Dirty Deeds Done Dirt Cheap

AC/DC

Atlantic Records, 1976

http://www.acdc.com

REVIEW BY: Christopher Thelen

ORIGINALLY PUBLISHED: 04/08/2001

In 1976, record executives in America were in a bit of a pickle. They had just released High Voltage, a compilation of AC/DC's first two Australian albums, to the public. Meanwhile, Angus Young and company had released Dirty Deeds Done Dirt Cheap in Australia. The question came up: would they dare "saturate" the market with another new album from a group who had yet to gain a solid foothold in America?

The answer: no. Instead, they ended up taking one song off this album, "Problem Child," and substituting it for "Crabsody In Blue" on AC/DC's next album, Let There Be Rock. This assured that songs like "Crabsody In Blue" and "R.I.P. (Rock In Peace)" would never see legitimate release in the States, becoming prizes to search for in the import bins and used record shops, Napster not having been invented way back then.my_heart_sings_the_harmony_web_ad_alt_250

Had it not been for Bon Scott's death in 1980 and the rise in popularity AC/DC found in the States, Dirty Deeds Done Dirt Cheap probably never would have seen the light of day up here. But in 1981, five years after it was originally released, this album became an official part of AC/DC's American discography. Quickly, listeners discovered what they had been missing all these years.

Some might claim it was a longing for Scott that drove this album into near cult status. I'd beg to differ, and suggest that the quality of the music on this disc is what keeps it on the top of my list of AC/DC's best releases. You've got the title track, which remains an amazing song even 25 years after it was recorded. (There's a reason why this song has remained a staple of the band's concert lineup.) You've got the full-length version of "Problem Child" - and you can understand why the suits would select this track to put on Let There Be Rock in 1977. You've got the blues-on-speed "Rocker" - a track that had to have people's heads scratching in the States when they first heard the live version on If You Want Blood You've Got It.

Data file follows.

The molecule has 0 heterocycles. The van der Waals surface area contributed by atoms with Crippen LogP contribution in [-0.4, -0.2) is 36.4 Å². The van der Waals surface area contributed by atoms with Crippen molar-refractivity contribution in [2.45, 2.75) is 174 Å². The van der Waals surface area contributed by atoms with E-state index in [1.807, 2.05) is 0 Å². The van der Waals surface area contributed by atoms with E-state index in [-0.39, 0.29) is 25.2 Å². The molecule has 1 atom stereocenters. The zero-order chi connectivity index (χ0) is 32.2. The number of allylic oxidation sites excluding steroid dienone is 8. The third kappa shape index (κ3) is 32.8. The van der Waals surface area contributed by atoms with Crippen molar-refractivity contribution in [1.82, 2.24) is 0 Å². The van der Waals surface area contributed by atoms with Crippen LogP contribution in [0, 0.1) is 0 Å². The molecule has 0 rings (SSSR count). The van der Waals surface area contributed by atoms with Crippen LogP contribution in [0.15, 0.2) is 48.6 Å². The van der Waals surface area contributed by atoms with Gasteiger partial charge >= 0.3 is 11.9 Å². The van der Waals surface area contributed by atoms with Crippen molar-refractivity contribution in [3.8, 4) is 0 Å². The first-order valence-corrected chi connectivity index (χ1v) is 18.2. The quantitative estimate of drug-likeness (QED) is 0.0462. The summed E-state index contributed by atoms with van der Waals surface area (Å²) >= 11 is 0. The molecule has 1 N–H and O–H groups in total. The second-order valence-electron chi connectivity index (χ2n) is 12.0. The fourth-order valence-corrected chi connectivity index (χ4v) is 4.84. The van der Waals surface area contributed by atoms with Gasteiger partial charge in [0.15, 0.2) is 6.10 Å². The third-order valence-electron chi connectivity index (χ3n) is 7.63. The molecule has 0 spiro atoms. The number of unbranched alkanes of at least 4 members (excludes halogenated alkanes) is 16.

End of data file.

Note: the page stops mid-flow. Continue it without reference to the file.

Sexual braggadoccio and double entendres make up a lot of this disc, from the blatantness of "Big Balls" to the surprisingly enjoyable "Love At First Feel". I've said before that I probably hold AC/DC up to a different standard when it comes to cock-rock - and I still believe that much of the bragging AC/DC does in songs like these is meant to be tongue-in-cheek.

This isn't to say that Dirty Deeds Done Dirt Cheap is a perfect album. Two songs on the second half of the album, "Ain't No Fun (Waiting 'Round To Be A Millionire)" and "Squealer," seem to be lessons on one or two chords, and just feel like they were thrown to the wolves far too early in their lives. Had each song undergone more development, they probably could have been far more memorable.

Still, Dirty Deeds Done Dirt Cheap is a nice reminder of the simpler days for AC/DC, as well as how influential Scott was to the band (with no offense meant to present-day singer Brian Johnson). Had this album come out in America in 1976, it probably would have been swept under the rug like many pre- Highway To Hell releases have. Releasing it just after Scott's death assured Scott's folklore would live forever.

Rating: B+

User Rating: C+


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© 2001 Christopher Thelen and The Daily Vault. All rights reserved. Review or any portion may not be reproduced without written permission. Cover art is the intellectual property of Atlantic Records, and is used for informational purposes only.